Politicians on 'Polònia'

On occasion of 'Polònia’s' tenth anniversary (1), last Thursday we watched a brilliant mockumentary where Catalonia’s main political leaders and some media personalities (Ferran Adrià, Pilar Rahola, Cesc Gay) made a cameo appearance.

I doubt if this would have been possible in many regions and countries worldwide. Up to three Catalan presidents took part in the show. This is no small feat.

We are going through a strained political time and an unprecedented legal clash is fast approaching. Nevertheless, the leaders of all Catalan political parties agreed to parody themselves. How come? The easy answer: because Polònia is a top leading show which they just cannot refuse to be on. Still, I think that the massive turnout points to something else.

One. Despite the independence process, not only do Catalans live together peacefully, but we also do so festively. Last Thursday’s show should be watched by those who speak of a Catalan society split over the independence process. Many of us disagree with independence, but our society is not divided, because those of us who oppose independence believe in democracy and we understand that anything can be fought for through peaceful means.

Two. The political class is well aware that the current process will be resolved in a democratic, negotiated manner. Otherwise the sense of humour that all politicians displayed on Thursday cannot be explained.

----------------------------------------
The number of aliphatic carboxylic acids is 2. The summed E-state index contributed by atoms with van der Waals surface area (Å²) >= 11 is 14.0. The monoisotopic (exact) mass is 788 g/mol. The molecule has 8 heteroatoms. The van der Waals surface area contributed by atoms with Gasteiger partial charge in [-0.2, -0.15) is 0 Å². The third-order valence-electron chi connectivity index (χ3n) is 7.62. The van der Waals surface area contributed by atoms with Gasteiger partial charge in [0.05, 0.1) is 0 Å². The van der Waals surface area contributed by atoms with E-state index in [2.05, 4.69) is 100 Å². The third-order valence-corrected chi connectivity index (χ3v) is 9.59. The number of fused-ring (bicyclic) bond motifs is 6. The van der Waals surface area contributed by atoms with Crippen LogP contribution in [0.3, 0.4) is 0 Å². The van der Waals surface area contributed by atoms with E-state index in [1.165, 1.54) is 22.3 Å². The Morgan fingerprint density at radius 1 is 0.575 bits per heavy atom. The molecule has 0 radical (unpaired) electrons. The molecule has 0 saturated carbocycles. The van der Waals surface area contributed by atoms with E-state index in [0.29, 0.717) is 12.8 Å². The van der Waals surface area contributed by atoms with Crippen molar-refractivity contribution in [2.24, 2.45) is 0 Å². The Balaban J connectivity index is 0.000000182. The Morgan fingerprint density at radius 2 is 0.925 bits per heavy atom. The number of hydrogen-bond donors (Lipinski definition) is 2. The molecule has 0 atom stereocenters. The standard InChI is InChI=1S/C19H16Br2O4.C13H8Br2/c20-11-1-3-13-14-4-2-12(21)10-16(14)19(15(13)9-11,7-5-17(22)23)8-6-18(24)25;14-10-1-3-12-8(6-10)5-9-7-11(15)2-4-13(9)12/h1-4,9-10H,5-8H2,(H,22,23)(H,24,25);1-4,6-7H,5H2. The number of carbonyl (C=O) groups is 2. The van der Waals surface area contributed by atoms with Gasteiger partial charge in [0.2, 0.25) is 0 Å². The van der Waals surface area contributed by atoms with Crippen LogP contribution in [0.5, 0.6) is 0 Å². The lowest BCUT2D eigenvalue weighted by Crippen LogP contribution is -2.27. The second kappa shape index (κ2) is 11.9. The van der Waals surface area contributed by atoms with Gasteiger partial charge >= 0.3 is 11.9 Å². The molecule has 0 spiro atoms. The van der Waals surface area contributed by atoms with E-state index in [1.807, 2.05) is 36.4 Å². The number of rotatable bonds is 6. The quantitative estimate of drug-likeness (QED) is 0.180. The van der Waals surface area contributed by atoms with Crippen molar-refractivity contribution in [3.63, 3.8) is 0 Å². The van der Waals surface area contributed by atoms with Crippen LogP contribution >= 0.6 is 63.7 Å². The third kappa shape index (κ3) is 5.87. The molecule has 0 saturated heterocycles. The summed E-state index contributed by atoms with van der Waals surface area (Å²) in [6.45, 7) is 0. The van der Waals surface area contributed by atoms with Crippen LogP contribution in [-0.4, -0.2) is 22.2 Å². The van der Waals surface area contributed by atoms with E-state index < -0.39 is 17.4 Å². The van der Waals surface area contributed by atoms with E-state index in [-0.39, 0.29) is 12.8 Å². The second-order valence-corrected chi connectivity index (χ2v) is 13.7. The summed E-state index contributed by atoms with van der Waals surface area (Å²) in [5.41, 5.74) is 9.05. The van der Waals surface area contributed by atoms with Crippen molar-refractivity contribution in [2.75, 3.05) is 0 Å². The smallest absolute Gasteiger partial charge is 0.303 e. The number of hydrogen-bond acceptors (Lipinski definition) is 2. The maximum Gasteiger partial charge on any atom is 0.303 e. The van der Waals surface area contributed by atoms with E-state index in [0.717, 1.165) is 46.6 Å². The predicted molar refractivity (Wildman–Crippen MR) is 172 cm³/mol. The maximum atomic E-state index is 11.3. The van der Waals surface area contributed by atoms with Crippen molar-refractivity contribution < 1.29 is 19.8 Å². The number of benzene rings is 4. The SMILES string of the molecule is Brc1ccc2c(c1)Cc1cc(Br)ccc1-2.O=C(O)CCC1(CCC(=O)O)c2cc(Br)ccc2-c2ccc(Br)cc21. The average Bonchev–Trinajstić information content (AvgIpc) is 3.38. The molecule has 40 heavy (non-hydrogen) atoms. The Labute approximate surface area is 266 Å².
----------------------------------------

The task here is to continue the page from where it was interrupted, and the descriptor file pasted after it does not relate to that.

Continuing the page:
Three. The European framework provides a top layer that, somehow, protects the legal and political framework of the process.

Four. After ten years making fun of them, Catalonia’s political leaders agreed to perform on the anniversary of the show that mocks them. Surely this means that we are capable of comedy that is not hurtful.

Long live Catalonia. But Girona even longer (2).
Congratulations to the Polònia team.

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(1) N.T. Polònia is a popular prime-time political satire programme broadcast weekly on Catalonia’s public TV network.

(2)  N.T. Girona-born Catalan president Carles Puigdemont is portrayed on Polònia as being a proud Catalan, but even prouder to be from Girona, north of Barcelona.